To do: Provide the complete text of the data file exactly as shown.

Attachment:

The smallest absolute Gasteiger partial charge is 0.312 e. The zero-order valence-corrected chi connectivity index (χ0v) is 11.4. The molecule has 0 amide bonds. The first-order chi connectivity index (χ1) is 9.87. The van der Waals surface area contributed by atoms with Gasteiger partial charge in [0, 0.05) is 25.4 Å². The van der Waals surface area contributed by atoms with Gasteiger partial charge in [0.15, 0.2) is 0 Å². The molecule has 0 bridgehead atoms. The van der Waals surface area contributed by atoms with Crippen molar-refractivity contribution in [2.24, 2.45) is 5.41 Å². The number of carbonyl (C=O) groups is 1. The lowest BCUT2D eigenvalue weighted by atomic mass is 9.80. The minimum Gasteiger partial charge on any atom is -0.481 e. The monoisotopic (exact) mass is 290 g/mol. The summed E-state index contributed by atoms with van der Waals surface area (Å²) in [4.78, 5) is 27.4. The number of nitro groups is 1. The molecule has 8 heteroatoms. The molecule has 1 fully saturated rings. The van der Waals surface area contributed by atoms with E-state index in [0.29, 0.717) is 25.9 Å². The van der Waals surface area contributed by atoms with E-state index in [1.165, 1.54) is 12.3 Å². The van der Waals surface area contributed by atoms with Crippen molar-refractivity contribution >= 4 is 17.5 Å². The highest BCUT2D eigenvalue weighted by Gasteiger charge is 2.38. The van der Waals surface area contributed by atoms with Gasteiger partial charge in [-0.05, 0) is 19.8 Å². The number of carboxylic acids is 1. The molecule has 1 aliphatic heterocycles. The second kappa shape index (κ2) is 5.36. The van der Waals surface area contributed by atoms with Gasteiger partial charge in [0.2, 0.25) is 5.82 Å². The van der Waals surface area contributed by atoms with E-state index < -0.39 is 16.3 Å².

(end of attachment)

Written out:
The smallest absolute Gasteiger partial charge is 0.312 e. The zero-order valence-corrected chi connectivity index (χ0v) is 11.4. The molecule has 0 amide bonds. The first-order chi connectivity index (χ1) is 9.87. The van der Waals surface area contributed by atoms with Gasteiger partial charge in [0, 0.05) is 25.4 Å². The van der Waals surface area contributed by atoms with Gasteiger partial charge in [0.15, 0.2) is 0 Å². The molecule has 0 bridgehead atoms. The van der Waals surface area contributed by atoms with Crippen molar-refractivity contribution in [2.24, 2.45) is 5.41 Å². The number of carbonyl (C=O) groups is 1. The lowest BCUT2D eigenvalue weighted by atomic mass is 9.80. The minimum Gasteiger partial charge on any atom is -0.481 e. The monoisotopic (exact) mass is 290 g/mol. The summed E-state index contributed by atoms with van der Waals surface area (Å²) in [4.78, 5) is 27.4. The number of nitro groups is 1. The molecule has 8 heteroatoms. The molecule has 1 fully saturated rings. The van der Waals surface area contributed by atoms with E-state index in [0.29, 0.717) is 25.9 Å². The van der Waals surface area contributed by atoms with E-state index in [1.165, 1.54) is 12.3 Å². The van der Waals surface area contributed by atoms with Crippen molar-refractivity contribution >= 4 is 17.5 Å². The highest BCUT2D eigenvalue weighted by Gasteiger charge is 2.38. The van der Waals surface area contributed by atoms with Gasteiger partial charge in [-0.05, 0) is 19.8 Å². The number of carboxylic acids is 1. The molecule has 1 aliphatic heterocycles. The second kappa shape index (κ2) is 5.36. The van der Waals surface area contributed by atoms with Gasteiger partial charge in [0.2, 0.25) is 5.82 Å². The van der Waals surface area contributed by atoms with E-state index < -0.39 is 16.3 Å².